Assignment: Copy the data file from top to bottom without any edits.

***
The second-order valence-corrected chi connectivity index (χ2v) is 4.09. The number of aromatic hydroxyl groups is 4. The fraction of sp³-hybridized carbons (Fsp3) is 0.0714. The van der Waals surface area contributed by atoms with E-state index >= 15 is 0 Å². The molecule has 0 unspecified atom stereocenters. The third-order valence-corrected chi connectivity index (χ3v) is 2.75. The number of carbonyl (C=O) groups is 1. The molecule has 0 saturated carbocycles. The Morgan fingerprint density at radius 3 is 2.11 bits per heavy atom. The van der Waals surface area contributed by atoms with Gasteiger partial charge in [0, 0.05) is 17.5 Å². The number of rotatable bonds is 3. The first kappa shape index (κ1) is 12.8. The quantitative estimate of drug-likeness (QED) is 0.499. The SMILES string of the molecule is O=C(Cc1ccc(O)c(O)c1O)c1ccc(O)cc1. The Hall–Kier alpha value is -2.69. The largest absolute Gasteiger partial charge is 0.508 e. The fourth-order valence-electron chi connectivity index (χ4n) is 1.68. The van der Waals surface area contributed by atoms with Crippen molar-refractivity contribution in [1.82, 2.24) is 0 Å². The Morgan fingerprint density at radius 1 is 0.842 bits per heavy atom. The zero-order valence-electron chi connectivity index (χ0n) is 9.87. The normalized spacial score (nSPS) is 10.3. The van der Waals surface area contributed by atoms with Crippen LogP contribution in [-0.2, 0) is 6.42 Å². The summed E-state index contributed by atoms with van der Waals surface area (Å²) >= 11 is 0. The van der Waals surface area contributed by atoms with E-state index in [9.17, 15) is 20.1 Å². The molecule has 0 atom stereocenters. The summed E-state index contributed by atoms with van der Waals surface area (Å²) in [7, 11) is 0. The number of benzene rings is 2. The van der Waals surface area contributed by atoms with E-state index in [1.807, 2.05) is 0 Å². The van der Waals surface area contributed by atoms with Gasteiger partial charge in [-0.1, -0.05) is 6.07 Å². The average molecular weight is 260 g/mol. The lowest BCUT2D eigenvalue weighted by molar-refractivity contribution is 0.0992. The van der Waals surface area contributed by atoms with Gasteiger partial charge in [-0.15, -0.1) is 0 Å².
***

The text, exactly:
The second-order valence-corrected chi connectivity index (χ2v) is 4.09. The number of aromatic hydroxyl groups is 4. The fraction of sp³-hybridized carbons (Fsp3) is 0.0714. The van der Waals surface area contributed by atoms with E-state index >= 15 is 0 Å². The molecule has 0 unspecified atom stereocenters. The third-order valence-corrected chi connectivity index (χ3v) is 2.75. The number of carbonyl (C=O) groups is 1. The molecule has 0 saturated carbocycles. The Morgan fingerprint density at radius 3 is 2.11 bits per heavy atom. The van der Waals surface area contributed by atoms with Gasteiger partial charge in [0, 0.05) is 17.5 Å². The number of rotatable bonds is 3. The first kappa shape index (κ1) is 12.8. The quantitative estimate of drug-likeness (QED) is 0.499. The SMILES string of the molecule is O=C(Cc1ccc(O)c(O)c1O)c1ccc(O)cc1. The Hall–Kier alpha value is -2.69. The largest absolute Gasteiger partial charge is 0.508 e. The fourth-order valence-electron chi connectivity index (χ4n) is 1.68. The van der Waals surface area contributed by atoms with Crippen molar-refractivity contribution in [1.82, 2.24) is 0 Å². The Morgan fingerprint density at radius 1 is 0.842 bits per heavy atom. The zero-order valence-electron chi connectivity index (χ0n) is 9.87. The normalized spacial score (nSPS) is 10.3. The van der Waals surface area contributed by atoms with Crippen LogP contribution in [-0.2, 0) is 6.42 Å². The summed E-state index contributed by atoms with van der Waals surface area (Å²) >= 11 is 0. The van der Waals surface area contributed by atoms with E-state index in [9.17, 15) is 20.1 Å². The molecule has 0 atom stereocenters. The summed E-state index contributed by atoms with van der Waals surface area (Å²) in [7, 11) is 0. The number of benzene rings is 2. The van der Waals surface area contributed by atoms with E-state index in [1.807, 2.05) is 0 Å². The van der Waals surface area contributed by atoms with Gasteiger partial charge in [-0.1, -0.05) is 6.07 Å². The average molecular weight is 260 g/mol. The lowest BCUT2D eigenvalue weighted by molar-refractivity contribution is 0.0992. The van der Waals surface area contributed by atoms with Gasteiger partial charge in [-0.15, -0.1) is 0 Å².